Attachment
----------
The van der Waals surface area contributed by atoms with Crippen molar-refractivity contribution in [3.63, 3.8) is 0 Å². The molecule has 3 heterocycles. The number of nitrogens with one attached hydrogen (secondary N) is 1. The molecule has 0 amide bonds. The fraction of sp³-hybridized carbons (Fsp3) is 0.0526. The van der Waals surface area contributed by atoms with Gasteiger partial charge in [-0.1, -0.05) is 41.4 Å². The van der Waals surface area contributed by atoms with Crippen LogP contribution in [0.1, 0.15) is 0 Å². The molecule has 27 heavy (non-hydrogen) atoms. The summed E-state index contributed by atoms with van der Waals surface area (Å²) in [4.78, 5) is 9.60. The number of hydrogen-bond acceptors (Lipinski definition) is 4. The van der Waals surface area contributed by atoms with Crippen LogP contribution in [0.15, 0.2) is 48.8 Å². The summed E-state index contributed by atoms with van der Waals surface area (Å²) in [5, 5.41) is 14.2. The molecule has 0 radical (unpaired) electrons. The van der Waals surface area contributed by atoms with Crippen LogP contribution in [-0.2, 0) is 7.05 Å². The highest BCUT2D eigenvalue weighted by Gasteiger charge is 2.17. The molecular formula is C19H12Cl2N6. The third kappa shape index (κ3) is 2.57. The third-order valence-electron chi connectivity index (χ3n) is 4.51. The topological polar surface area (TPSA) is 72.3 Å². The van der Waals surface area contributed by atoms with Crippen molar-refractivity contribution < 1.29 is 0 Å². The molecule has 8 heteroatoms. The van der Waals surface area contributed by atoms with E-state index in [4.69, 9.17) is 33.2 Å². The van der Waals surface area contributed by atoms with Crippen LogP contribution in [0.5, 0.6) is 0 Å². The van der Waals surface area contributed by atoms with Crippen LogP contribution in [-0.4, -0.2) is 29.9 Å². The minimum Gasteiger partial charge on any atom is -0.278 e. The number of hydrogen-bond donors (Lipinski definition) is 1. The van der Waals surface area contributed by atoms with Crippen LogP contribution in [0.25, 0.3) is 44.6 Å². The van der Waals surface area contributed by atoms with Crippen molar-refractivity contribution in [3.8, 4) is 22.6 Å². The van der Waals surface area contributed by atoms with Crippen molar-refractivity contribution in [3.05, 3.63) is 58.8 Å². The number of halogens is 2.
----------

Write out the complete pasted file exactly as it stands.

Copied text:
The van der Waals surface area contributed by atoms with Crippen molar-refractivity contribution in [3.63, 3.8) is 0 Å². The molecule has 3 heterocycles. The number of nitrogens with one attached hydrogen (secondary N) is 1. The molecule has 0 amide bonds. The fraction of sp³-hybridized carbons (Fsp3) is 0.0526. The van der Waals surface area contributed by atoms with Gasteiger partial charge in [-0.1, -0.05) is 41.4 Å². The van der Waals surface area contributed by atoms with Crippen LogP contribution in [0.1, 0.15) is 0 Å². The molecule has 27 heavy (non-hydrogen) atoms. The summed E-state index contributed by atoms with van der Waals surface area (Å²) in [4.78, 5) is 9.60. The number of hydrogen-bond acceptors (Lipinski definition) is 4. The van der Waals surface area contributed by atoms with Crippen LogP contribution in [0.15, 0.2) is 48.8 Å². The summed E-state index contributed by atoms with van der Waals surface area (Å²) in [5, 5.41) is 14.2. The molecule has 0 radical (unpaired) electrons. The van der Waals surface area contributed by atoms with Crippen LogP contribution in [-0.2, 0) is 7.05 Å². The highest BCUT2D eigenvalue weighted by Gasteiger charge is 2.17. The molecular formula is C19H12Cl2N6. The third kappa shape index (κ3) is 2.57. The third-order valence-electron chi connectivity index (χ3n) is 4.51. The topological polar surface area (TPSA) is 72.3 Å². The van der Waals surface area contributed by atoms with Crippen molar-refractivity contribution < 1.29 is 0 Å². The molecule has 8 heteroatoms. The van der Waals surface area contributed by atoms with E-state index in [4.69, 9.17) is 33.2 Å². The van der Waals surface area contributed by atoms with Crippen LogP contribution in [0.5, 0.6) is 0 Å². The van der Waals surface area contributed by atoms with Crippen LogP contribution in [-0.4, -0.2) is 29.9 Å². The minimum Gasteiger partial charge on any atom is -0.278 e. The number of hydrogen-bond donors (Lipinski definition) is 1. The van der Waals surface area contributed by atoms with Crippen LogP contribution in [0.25, 0.3) is 44.6 Å². The van der Waals surface area contributed by atoms with Crippen molar-refractivity contribution in [3.8, 4) is 22.6 Å². The van der Waals surface area contributed by atoms with Crippen molar-refractivity contribution in [3.05, 3.63) is 58.8 Å². The number of halogens is 2.